Browsing on the web, something I don’t do often, I came across an interview with Harold McGee, that peerless explorer of the science of food. In it he said apropos of sauvignon blanc ‘ it is so difficult to connect particular flavours with their sources, it’s hard to really define what minerality is, or what the expression of a place in a product could actually be. And you have to ask yourself, how many times have people actually tasted minerals, like the flint from which Loire white wines are said to get their flavor? How often do you put a rock in your mouth and suck on it?’

On reflection, it seems a pretty obvious observation, but like a lot of obvious observations, it only seems obvious after you’ve read it. Prof McGee goes on ‘flavours are generated by chemical compounds impinging on our receptors, and the way we know how to describe them to one another, the way we know how to recognize them, is by having encountered them before.’

It’s the describing that seems peculiarly difficult.  Words are the bridge between the initial experience and our expression of  experience, sense and savour. And yet the vocabulary we use is impressionistic, allusive, imprecise. And limited. If you want to criticize food, you can turn to the vocabulary or Chaucer, Milton and Jame Joyce. When you want to accurately describe what it’s like to eat something, you’re supposed to use the vocabulary of Enid Blyton, or you risk public censure.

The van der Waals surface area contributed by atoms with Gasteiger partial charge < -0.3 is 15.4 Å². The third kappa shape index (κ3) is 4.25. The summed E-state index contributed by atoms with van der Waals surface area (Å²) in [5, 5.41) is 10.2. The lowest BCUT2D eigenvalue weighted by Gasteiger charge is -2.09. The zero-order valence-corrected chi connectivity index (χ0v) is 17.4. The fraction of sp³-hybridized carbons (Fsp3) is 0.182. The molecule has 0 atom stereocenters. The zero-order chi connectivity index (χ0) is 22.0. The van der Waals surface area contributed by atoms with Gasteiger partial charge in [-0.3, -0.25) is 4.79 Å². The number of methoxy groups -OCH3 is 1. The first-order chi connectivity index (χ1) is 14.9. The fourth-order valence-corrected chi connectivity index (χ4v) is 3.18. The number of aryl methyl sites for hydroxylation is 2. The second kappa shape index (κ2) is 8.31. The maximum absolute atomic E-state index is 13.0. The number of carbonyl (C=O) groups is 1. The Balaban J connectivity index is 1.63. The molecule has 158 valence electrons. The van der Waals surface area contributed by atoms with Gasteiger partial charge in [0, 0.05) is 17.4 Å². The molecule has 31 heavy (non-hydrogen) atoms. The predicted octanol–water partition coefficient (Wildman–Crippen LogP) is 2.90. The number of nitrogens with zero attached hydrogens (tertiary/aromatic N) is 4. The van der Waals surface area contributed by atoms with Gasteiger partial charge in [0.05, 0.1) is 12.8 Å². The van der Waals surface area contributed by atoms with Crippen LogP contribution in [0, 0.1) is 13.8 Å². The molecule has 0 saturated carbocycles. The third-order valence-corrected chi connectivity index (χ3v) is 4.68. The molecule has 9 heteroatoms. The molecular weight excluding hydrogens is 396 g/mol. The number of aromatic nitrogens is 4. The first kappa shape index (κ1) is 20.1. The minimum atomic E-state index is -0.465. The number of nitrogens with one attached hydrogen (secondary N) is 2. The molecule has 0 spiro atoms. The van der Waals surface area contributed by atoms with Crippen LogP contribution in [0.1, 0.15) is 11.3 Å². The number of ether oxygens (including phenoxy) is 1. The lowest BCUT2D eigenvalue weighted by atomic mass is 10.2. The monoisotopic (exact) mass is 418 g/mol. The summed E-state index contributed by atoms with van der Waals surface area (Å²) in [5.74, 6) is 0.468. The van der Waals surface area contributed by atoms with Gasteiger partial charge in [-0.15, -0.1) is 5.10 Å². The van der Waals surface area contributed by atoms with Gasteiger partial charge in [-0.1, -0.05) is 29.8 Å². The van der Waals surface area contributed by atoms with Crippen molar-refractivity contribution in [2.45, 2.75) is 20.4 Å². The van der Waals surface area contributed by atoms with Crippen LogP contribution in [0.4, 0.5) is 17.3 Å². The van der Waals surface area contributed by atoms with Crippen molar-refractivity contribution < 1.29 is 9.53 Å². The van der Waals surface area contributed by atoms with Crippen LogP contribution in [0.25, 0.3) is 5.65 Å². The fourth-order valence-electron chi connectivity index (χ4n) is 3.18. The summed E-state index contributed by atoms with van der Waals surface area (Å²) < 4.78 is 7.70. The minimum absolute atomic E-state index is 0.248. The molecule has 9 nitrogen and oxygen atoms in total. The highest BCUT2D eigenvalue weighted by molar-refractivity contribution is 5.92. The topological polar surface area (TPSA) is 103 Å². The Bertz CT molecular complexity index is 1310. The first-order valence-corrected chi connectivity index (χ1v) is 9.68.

In one of my early excursions into food writing, I managed to get the  Financial Times into Pseud’s Corner in Private Eye. The piece on carpaccio with white truffle, began ‘The beef was cut as thin as Brussel’s lace. Buried beneath a blizzard of white truffle, it was nearest I expect to get to paradise on this earth.’ I still feel rather proud of it.

Science can tell us that there may be 36 volatile organic compounds, including alkanes, alcohols, esters, aldehydes, ketones, terpenes  in a white truffle, but somehow that doesn’t convey the magic of individual experience we have when we  eat one.  It’s not just a travesty to reduce the sly, exotic perfume of almonds to benzaldahyde or hydrogen cyanide, it’s meaningless to the average bod in the street (ie me). 

One of the reasons, I suspect, the world took so long to accept the concept of umami , the fifth taste, was that the word meant nothing to most people. We understood sweet, sour, bitter and salt because these words are loaded with cultural meaning and tradition, but what the hell is umami? And saying it’s a flavour enhancer doesn’t help much, either. With savoury, or meaty I feel happier, but it still seems a bit imprecise to me.

It’s one of the perennial challenges for any food writer  to convey the precise nature of a particular food or drink, to someone who has not consumed it so that they can experience has a similar sensation.  When Nigel Slater describes duck fat as ‘Snow white and with the pleasing texture of ice-cold butter’ I can feel the firm, cool sensation of that duck fat on my teeth.

And then there’s the description of the ‘towering macaroni pie’ in The Leopard by Giuseppe di Lampedusa (Archibald Colquhoun’s magisterial translation) – ‘The burnished gold of the crusts, the fragrance of sugar and the cinnamon they exuded, were but preludes of the delights released from the interior when the knife broke the crust; first came a spice-laden haze, then chicken livers, hard boiled eggs, sliced ham, chicken and truffles is masses of piping hot, glistening macaroni, to which the meat juice have an exquisite hue of suede.’

I wish I had written that. I wish I could write it.


PS. The photo at the top of this blog was taken in the Russian Market in Phnom Penh. It has nothing to do with the theme of the blog, but I like it.

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